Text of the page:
Five New Jersey Unitarian Universalist congregations are undergoing or are about to undergo ministerial changes. For a congregation, a change at the top can be anxiety-provoking, but Unitarian Universalism’s unique process of selecting a minister is designed to match congregations with the right minister and re-energize a church.
In Mercer County, Unitarian Universalist Church at Washington Crossing is nearing the end of the transition process. On May 4, its members voted 155–0 to affirm Rev. Kim Wildszewski as their 17th permanent (or, in UU parlance, a settled) minister. Wildszewski, who has been assistant minister of congregational life at the Unitarian Church at Summit since 2011, will join the Titusville congregation in August. She replaces Rev. Jennifer Brooks, UUCWC’s transitional, or interim, minister, who moves on to the same role at Unitarian Universalist Congregation of Fairfax, Va.
Wildszewski’s Summit congregation is going through a double dose of change. Summit’s parish minister, Rev. Vanessa Rush Southern, recently announced that she is leaving her position of 13 years to devote time to writing and study. Those same pursuits are also in the plans for Rev. Bob Janis-Dillon, who has announced his intention to leave the First Unitarian Universalist Fellowship of Hunterdon County, in Baptistown.
Both congregations will receive interim ministers while beginning the process of searching for a settled minister. Rev. Terry Sweetzer, a 40-year UU minister and vice president of stewardship and development at the Unitarian Universalist Association (UUA), will become Summit’s interim minister. Rev. Larry Smith, most recently interim minister at the UU Fellowship of Newark, Del., will assume the same role at Hunterdon County.
The other two New Jersey Unitarian Universalist churches undergoing ministerial transitions are the UU Congregation of the South Jersey Shore, in Galloway, and the Unitarian Universalist Congregation at Montclair. South Jersey Shore is a smaller congregation that employs a three-quarter time minister. That position opens in August. Montclair, a relatively large congregation, begins the search for an interim minster later this year, as longtime senior minister Rev. Charles Ortman, will retire in 2015.
A remarkable process
Buddhism reminds us that nothing is permanent except impermanence, yet a minister’s departure inevitably promotes grief, loss, and soul searching within a congregation. Regardless of whether the minister left on good terms, it is a loss — and losses not dealt with manifest themselves in unexpected ways. In congregational life, this can emerge as conflict or as a lack of spirit.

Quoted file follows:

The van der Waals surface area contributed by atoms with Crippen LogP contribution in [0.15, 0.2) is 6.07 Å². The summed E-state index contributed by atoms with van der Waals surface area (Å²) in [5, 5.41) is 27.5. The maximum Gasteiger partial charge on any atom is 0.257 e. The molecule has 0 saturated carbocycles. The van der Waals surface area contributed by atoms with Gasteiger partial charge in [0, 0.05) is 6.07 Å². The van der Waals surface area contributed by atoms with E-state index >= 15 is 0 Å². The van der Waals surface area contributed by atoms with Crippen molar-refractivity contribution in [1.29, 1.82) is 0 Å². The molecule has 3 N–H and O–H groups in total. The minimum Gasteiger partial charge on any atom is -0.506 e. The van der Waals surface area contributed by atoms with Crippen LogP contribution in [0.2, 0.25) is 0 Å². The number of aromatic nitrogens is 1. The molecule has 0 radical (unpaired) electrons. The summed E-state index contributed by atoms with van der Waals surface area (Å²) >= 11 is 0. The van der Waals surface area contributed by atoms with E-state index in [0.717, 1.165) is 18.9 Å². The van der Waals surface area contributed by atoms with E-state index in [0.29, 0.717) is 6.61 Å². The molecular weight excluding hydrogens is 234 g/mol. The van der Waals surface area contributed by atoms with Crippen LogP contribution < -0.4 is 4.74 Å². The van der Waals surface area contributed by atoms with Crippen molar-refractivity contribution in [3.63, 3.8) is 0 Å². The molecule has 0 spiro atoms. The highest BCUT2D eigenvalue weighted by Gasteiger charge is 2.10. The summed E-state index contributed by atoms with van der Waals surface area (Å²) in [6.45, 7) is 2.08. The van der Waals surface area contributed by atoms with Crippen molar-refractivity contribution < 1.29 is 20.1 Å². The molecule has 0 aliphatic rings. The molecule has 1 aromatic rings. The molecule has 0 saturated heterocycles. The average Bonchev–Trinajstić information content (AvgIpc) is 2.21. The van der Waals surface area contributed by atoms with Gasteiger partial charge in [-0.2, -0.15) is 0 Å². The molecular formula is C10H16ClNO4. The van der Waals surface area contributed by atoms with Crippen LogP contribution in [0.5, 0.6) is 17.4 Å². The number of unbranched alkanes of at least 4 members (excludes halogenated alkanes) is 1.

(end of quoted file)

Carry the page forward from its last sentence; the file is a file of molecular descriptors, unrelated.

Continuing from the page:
The UUA handles this by matching congregations with a transitional minister for one or two years while the congregation forms a search committee to hire a settled minister. The transition period allows a congregation time to grieve, work with a transitional minister on issues that might have been unspoken or unaddressed by a previous leader, and re-evaluate its course. In the end, the congregation is in a better place to welcome a settled minster — outside of the shadow of his or her predecessor.
The search committee has an arduous job. It asks the congregation what qualities it wants in a minister, works with the UUA to find appropriate candidates, conducts interviews with candidates, and travels incognito to listen to its finalists preach at the pulpit. The process requires 250 to 400 volunteer hours per person. In the end, the committee invites one finalist to preach at its church on two consecutive Sundays. Between Sundays, the ministerial candidate participates in a whirlwind of meetings with congregants, committees, and the board.
After the second Sunday sermon, the congregation votes whether to affirm the search committee’s choice. A vote of 95% or higher is generally recommended for affirmation.
It’s a remarkable process that differs from many organized religions, whose central governing bodies select the leader for the congregation. The process is in keeping with UU’s fifth principle, “the right of conscience and the use of the democratic process within our congregations and in society at large.”
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